2005 Legislative Compendium: Physician Ownership

Disclosure of Specialty Hospital Ownership  |   Prohibition of Referrals to Physician-Owned Facilities  |   Restrictions on Referrals to Rural Facilities  |   Ownership-Related Bills Stopped in Their Tracks 

Prior to the start of the 2005 legislation session, the Texas Hospital Association (THA) announced it would aggressively advocate restrictions on physicians' ability to own health care facilities, including specialty hospitals, ambulatory surgical centers, and imaging facilities. THA argued that physician ownership of health-related facilities provides unfair competition to community hospitals. The Texas Association of Business (TAB) joined THA in its efforts. Together, the groups promoted six bills. Several of the bills asked for an outright prohibition on referrals to facilities in which a physician or family member had an ownership interest, and penalized physicians. Others limited physician referrals to those facilities.

TMA argued that competition in the health care market - not monopolies - promotes lower costs, timely access to services, and health care innovation. Studies conducted by Medicare Payment Advisory Commission (MedPac) and the Centers for Medicare and Medicaid Services (CMS) documented that specialty hospitals perform comparably to community hospitals on quality. Numerous surveys also have shown that patients enjoy the convenience of specialty hospitals.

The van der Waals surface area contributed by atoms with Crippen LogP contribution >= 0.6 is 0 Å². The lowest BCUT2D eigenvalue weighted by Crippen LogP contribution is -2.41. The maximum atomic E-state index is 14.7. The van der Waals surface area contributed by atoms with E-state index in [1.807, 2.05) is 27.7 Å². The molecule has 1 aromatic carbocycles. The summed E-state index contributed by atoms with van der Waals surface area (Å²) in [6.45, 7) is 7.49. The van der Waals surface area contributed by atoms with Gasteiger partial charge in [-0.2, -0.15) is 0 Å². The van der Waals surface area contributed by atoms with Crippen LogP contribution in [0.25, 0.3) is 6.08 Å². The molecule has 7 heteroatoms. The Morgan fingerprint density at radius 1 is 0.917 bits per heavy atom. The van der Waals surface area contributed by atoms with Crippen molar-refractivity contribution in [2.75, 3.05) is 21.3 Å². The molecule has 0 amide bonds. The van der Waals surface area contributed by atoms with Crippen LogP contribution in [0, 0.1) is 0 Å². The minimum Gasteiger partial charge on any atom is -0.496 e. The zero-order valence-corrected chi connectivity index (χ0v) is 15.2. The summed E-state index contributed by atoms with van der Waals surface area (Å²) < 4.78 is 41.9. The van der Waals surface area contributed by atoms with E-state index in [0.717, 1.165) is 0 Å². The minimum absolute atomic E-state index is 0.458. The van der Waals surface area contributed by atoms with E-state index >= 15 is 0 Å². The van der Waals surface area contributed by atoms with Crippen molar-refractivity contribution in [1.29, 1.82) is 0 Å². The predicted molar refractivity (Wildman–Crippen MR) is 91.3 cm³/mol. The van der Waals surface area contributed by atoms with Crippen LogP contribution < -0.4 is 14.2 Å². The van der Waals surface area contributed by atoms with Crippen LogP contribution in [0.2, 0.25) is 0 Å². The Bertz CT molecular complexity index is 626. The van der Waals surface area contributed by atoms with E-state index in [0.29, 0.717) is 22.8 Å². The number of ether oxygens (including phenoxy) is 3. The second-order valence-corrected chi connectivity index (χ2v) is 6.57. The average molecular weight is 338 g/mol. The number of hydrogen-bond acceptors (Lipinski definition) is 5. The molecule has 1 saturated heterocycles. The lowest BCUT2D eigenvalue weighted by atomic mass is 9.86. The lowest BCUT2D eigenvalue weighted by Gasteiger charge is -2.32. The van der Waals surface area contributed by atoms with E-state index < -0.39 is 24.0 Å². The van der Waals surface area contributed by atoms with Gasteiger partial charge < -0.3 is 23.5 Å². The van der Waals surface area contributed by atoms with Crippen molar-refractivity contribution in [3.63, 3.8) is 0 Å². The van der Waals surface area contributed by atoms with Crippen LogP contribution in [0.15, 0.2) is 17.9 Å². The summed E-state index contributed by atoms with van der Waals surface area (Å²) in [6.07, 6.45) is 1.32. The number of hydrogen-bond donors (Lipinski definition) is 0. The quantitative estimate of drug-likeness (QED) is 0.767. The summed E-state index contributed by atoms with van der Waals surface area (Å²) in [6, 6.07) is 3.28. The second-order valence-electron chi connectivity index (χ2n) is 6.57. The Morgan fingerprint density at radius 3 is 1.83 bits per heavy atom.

Many large hospital systems joined TMA in the fight restricting physician ownership, noting that partnering with physicians creates new opportunities for both parties to improve patient care and lower costs. Moreover, specialty hospital issues are largely being addressed at the federal level, where they are reformulating reimbursement policies relating to specialty and community hospitals to better account for the health care costs of high-risk patients.

Sen. Jane Nelson (R-Lewisville) led the fight to promote health care competition, filing SB 872. The TMA-backed bill requires physicians to disclose their ownership interests in specialty facilities and directs the Texas Department of State Health Services (DSHS) to conduct a study regarding specialty hospitals. Of the half-dozen bills billed filed, it was the only bill to pass.

Disclosure of Specialty Hospital Ownership

SB 872 by Senator Nelson and Rep. Dianne Delisi (R-Temple) amends the occupations code to expand the definition of "unprofessional conduct" to include directing a patient to a facility in which a physician or an immediate family member has an ownership interest unless the physician has disclosed in writing the ownership interest and informs the patient that he or she may choose to have services provided at an alternate facility. The bill also requires physicians with ownership interests to notify DSHS, which must adopt rules relating to notification. A financial interest in a specialty facility does not include ownership in publicly traded shares, including mutual funds, or securities.

SB 872 also directs DSHS to conduct a study on the impact of specialty hospitals on community hospitals, the referral patterns of physicians with ownership interests in specialty hospitals, and the range of services provided within such facilities, particularly focusing on emergency services and charity care. DSHS must issue its findings to the legislature by Dec. 1, 2006.

Lastly, SB 872 establishes an Advisory Panel on Health Care Associated Infections, comprising physicians, nurses, and hospital representatives, to study and recommend definitions and methodologies for collecting and reporting data relating to hospital infection rates, and process measures or infection rates. The panel must present its recommendation to the legislature by Nov. 1, 2006.